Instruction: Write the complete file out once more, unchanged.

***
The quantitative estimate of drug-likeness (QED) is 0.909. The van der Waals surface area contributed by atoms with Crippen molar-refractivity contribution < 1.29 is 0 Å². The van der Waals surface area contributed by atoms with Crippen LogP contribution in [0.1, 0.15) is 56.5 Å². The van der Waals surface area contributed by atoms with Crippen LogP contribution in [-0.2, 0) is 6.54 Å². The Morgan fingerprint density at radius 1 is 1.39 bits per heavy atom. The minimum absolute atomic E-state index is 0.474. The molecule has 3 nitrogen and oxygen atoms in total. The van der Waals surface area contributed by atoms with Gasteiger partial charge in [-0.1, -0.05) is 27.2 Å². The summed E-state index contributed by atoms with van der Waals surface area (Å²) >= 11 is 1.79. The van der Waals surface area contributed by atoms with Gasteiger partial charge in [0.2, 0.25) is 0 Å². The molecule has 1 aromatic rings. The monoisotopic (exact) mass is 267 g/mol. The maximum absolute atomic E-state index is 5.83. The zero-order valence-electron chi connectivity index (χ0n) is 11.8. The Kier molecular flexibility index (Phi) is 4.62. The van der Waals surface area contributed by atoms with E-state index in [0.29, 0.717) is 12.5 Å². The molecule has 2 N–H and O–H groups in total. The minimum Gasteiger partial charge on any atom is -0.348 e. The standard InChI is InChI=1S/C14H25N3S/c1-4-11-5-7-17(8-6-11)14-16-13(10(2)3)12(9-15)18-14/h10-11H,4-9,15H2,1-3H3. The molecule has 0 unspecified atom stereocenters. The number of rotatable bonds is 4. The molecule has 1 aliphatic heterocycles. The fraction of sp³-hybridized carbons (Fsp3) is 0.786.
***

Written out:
The quantitative estimate of drug-likeness (QED) is 0.909. The van der Waals surface area contributed by atoms with Crippen molar-refractivity contribution < 1.29 is 0 Å². The van der Waals surface area contributed by atoms with Crippen LogP contribution in [0.1, 0.15) is 56.5 Å². The van der Waals surface area contributed by atoms with Crippen LogP contribution in [-0.2, 0) is 6.54 Å². The Morgan fingerprint density at radius 1 is 1.39 bits per heavy atom. The minimum absolute atomic E-state index is 0.474. The molecule has 3 nitrogen and oxygen atoms in total. The van der Waals surface area contributed by atoms with Gasteiger partial charge in [-0.1, -0.05) is 27.2 Å². The summed E-state index contributed by atoms with van der Waals surface area (Å²) >= 11 is 1.79. The van der Waals surface area contributed by atoms with Gasteiger partial charge in [0.2, 0.25) is 0 Å². The molecule has 1 aromatic rings. The monoisotopic (exact) mass is 267 g/mol. The maximum absolute atomic E-state index is 5.83. The zero-order valence-electron chi connectivity index (χ0n) is 11.8. The Kier molecular flexibility index (Phi) is 4.62. The van der Waals surface area contributed by atoms with E-state index in [0.29, 0.717) is 12.5 Å². The molecule has 2 N–H and O–H groups in total. The minimum Gasteiger partial charge on any atom is -0.348 e. The standard InChI is InChI=1S/C14H25N3S/c1-4-11-5-7-17(8-6-11)14-16-13(10(2)3)12(9-15)18-14/h10-11H,4-9,15H2,1-3H3. The molecule has 0 unspecified atom stereocenters. The number of rotatable bonds is 4. The molecule has 1 aliphatic heterocycles. The fraction of sp³-hybridized carbons (Fsp3) is 0.786.